Zoltan Kun: In order to protect wilderness for future generations, a global strategy is needed. Due to the rise in commodity prices, wilderness areas are under increasing pressure and they are at risk of being lost forever. There are interesting contradictory processes in Europe. While a lot of researchers argue that land abandonment process opens up the opportunity for rewilding 200,000 km2 of land in Europe—especially marginal farmland and forestry areas—the pressure of modifying the last pieces of wilderness is increasing. We believe that while restoring wilderness attributes is really important, we must guarantee the long-term protection of existing wilderness area.
So we basically hope that the designation of 2014 as International Year of Wilderness will bring the issue to the attention of greater public and policy-makers. This ultimately will lead to the development of a global protection strategy for wilderness.
Mongabay: What can people do to help?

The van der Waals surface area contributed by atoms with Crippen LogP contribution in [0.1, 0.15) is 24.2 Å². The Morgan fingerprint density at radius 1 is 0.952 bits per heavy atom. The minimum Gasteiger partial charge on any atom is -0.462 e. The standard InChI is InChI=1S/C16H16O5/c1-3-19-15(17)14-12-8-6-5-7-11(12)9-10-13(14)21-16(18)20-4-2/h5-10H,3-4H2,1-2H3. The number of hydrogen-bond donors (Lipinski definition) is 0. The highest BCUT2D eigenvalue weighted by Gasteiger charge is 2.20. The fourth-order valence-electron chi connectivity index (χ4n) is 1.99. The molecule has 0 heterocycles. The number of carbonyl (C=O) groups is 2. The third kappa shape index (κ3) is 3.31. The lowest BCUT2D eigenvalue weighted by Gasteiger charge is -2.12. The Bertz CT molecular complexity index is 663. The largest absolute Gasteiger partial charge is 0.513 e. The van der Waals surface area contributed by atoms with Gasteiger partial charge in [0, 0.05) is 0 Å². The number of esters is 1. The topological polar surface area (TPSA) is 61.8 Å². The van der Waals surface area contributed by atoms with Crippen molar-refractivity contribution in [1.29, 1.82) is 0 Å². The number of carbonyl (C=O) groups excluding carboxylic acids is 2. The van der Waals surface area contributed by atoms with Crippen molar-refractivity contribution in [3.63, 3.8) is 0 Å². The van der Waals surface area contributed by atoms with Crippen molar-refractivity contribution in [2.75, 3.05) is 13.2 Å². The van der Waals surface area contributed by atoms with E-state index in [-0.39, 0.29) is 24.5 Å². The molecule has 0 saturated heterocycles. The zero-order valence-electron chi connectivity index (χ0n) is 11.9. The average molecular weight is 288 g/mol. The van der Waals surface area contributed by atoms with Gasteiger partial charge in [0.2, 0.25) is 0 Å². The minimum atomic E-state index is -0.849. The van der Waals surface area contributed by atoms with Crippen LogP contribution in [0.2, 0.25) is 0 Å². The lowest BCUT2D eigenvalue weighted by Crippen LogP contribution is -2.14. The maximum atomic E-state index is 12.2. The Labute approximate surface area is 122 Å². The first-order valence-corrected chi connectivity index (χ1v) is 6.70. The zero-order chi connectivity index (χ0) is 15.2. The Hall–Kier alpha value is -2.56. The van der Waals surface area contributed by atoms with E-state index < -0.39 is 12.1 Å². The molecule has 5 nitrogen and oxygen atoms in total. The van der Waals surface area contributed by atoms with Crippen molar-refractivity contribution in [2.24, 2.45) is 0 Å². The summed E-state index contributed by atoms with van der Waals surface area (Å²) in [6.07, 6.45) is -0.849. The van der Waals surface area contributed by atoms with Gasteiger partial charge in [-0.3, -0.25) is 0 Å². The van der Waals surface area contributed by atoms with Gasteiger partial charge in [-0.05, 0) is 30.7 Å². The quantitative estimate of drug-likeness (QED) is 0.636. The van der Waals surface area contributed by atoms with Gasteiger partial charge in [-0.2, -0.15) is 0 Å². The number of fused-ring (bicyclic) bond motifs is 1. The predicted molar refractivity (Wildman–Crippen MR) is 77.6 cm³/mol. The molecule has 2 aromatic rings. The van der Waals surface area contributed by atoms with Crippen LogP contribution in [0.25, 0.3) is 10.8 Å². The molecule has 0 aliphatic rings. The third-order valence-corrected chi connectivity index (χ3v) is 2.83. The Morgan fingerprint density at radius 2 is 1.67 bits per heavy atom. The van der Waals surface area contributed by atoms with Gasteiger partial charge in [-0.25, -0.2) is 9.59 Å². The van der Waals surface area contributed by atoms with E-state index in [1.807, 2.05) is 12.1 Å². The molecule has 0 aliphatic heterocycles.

Zoltan Kun: In order to support the nomination of 2014 as international year of wilderness, people can sign up at One Million Tweets and through donating a tweet express their support to the idea. They can also sign up at PAN Parks either as individual or as an organization.
We believe that people should be able to lobby decision makers in their own country or mobilize civil society organizations for supporting the idea. We need to create a loud voice for wilderness especially before the RIO+20 conference. Ideally the International Year of wilderness should be designated by the UN, and this event will be a great forum to promote this idea.
Beyond the support of International year of Wilderness, people can also support our foundation’s work directly. The Get Involved page of our website provide more information about how people can support the protection of wilderness at least in Europe.
(05/29/2012) Fifteen conservation groups have banded together to save around 2,400 hectares (6,000 acres) of primary rainforest in Guatemala, home to a dozen imperiled amphibians as well as the recently discovered Merendon palm pit viper (Bothriechis thalassinus). The new park, dubbed the Sierra Caral Amphibian Reserve, lies in the Guatemalan mountains on the border with Honduras in a region that has been called the most important conservation area in Guatemala.